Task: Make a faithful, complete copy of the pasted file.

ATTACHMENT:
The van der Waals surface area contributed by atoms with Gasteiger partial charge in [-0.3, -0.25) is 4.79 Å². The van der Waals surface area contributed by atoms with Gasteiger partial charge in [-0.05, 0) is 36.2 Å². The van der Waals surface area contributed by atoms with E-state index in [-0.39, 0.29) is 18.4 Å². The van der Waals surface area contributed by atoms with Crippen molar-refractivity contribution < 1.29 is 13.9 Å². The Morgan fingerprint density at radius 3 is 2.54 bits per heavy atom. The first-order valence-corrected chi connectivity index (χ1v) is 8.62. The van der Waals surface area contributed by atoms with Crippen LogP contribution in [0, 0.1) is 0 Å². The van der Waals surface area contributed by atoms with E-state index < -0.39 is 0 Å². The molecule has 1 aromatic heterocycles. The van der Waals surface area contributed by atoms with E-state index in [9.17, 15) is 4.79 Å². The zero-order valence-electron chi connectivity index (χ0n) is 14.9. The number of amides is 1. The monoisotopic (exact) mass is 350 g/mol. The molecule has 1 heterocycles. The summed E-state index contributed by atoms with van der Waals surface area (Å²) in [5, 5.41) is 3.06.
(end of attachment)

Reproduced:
The van der Waals surface area contributed by atoms with Gasteiger partial charge in [-0.3, -0.25) is 4.79 Å². The van der Waals surface area contributed by atoms with Gasteiger partial charge in [-0.05, 0) is 36.2 Å². The van der Waals surface area contributed by atoms with E-state index in [-0.39, 0.29) is 18.4 Å². The van der Waals surface area contributed by atoms with Crippen molar-refractivity contribution < 1.29 is 13.9 Å². The Morgan fingerprint density at radius 3 is 2.54 bits per heavy atom. The first-order valence-corrected chi connectivity index (χ1v) is 8.62. The van der Waals surface area contributed by atoms with Crippen LogP contribution in [0, 0.1) is 0 Å². The van der Waals surface area contributed by atoms with E-state index < -0.39 is 0 Å². The molecule has 1 aromatic heterocycles. The van der Waals surface area contributed by atoms with E-state index in [9.17, 15) is 4.79 Å². The zero-order valence-electron chi connectivity index (χ0n) is 14.9. The number of amides is 1. The monoisotopic (exact) mass is 350 g/mol. The molecule has 1 heterocycles. The summed E-state index contributed by atoms with van der Waals surface area (Å²) in [5, 5.41) is 3.06.